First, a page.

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I remember coming across an article on this very topic a few years back, and it really got me thinking about this interesting shift in family values relative to educational values. While I'm no expert in the grade school system by any means, I nonetheless felt inspired to weigh in with my thoughts when I stepped back to reflect on my own experiences in primary and middle school.
We oftentimes witness much criticism being hurled at parents or legal guardians and older adults for not reaching out to youth and paying too little attention to their true academic needs. Personally, I believe we're forgetting that young adults can be just as guilty of it. It's unfortunate that YAs like myself seem to be largely out of touch with the current grade school system, and by extension, the younger generation as a whole.
I think it's important for YAs who aren't already parents or legal guardians and were students themselves not too long ago to connect more closely with youth. One of the ways to do this is to share their advice about balancing school and life. In my experience, youth are more likely to relate to millennials who are better able to make sense of changing perspectives they're only just beginning to explore. Thus, we certainly have the potential to explain our opinions to them in a rational yet sympathetic way.
That is precisely what I'd like to try and do here, and I hope it'll encourage other YAs to do the same.
So, family trips during school days: Will they really benefit the student in any way? I'll admit, it was somewhat rare for a student to miss school in favor of a family holiday during my time when there was virtually always something to work on in class. It's quite easy to see why the response would almost immediately be a resounding "no."
Meanwhile, I prefer to keep my specimens under the microscope just a little longer.
In order to dissect a subject properly, we need to consider contextual situations. A good place to start would be the purpose of family holidays. We usually see them as opportunities for families to spend some much-needed time together and to relax from daily stresses in the real world. There's the possibility each family member can only do so much about their own schedule, and certain times of the year are more affordable to take off than others—namely, official school breaks.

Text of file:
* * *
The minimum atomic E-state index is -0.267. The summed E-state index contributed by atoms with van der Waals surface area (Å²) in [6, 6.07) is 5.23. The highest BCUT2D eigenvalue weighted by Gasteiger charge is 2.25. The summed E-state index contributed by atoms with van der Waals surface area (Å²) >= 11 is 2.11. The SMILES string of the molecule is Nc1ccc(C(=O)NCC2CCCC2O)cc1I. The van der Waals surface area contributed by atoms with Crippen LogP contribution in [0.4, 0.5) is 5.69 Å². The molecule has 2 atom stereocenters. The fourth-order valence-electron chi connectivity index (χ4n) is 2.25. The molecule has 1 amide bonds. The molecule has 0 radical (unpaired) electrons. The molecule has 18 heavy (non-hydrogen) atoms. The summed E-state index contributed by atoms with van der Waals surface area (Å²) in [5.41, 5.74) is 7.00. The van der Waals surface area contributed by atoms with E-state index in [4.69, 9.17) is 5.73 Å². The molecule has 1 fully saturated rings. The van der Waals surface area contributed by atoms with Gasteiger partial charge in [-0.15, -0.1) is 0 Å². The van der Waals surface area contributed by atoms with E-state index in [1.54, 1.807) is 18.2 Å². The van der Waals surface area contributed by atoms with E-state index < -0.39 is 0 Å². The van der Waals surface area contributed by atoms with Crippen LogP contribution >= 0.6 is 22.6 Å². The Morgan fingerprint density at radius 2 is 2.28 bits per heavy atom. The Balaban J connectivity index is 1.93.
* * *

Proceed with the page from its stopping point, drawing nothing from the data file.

Depending on how much time a family plans to take off, the responsibility protocoligorically falls on the student's shoulders to catch up afterwards. This is where parent-teacher-student communication needs to be in full force. Whether the student is struggling in a particular class or the workload itself will become heavier come family takeoff, everyone needs to be aware beforehand of where the student stands and what could be done to assure they are able to complete their work well and in a timely manner. It certainly makes the teacher's job a lot easier as well considering they supervise class sizes of 25+.
More to the point, the student shouldn't have to feel regretful about putting the book down even if their classmates can't necessarily do the same. To share an anecdote: I always struggled with mathematics, and deep down I felt as though I was running away from my problems when I went to Punta Cana and St. Maarten during school days in grades 5 and 6 respectively. The amount of fun I was having increased my inner guilt that much more, especially when I knew I eventually had to go back and face my fears.
I'm sure others have felt similarly, even at that age. But it doesn't mean students don't deserve a break—they just need to work with their parents and teachers toward a compromise.
Recently, some parents and legal guardians have been suggesting more "education-oriented" trips, and I'm inclined to see merit in this idea. Their children will undoubtedly have experiences that cannot be replicated in-class, all the while remaining active in their learning.
That being said, parents and legal guardians, in general, should probably rethink what holidays could mean for them. For instance, if money and time are the issues, I frankly don't see why families can't go on little escapades during weekends here and there to a lake or a farm. Any time spent together, especially if it involves a fun and healthy activity, will always be valuable and something to remember forever. Besides, family time should be as consistent as possible so that the dynamic isn't lost.
You'd also be surprised by the wonders a slight change of pace can do for you. Three days in Ottawa this past winter was all I needed to feel motivated in my career again.
So yes, family trips can be beneficial to students; families just need to evaluate their options and be reasonable in their decision-making. Much like our workers, we want our students to be able to function and socialize in a healthy way. The last thing we need is to overcomplicate that what's supposed to be "stress-free".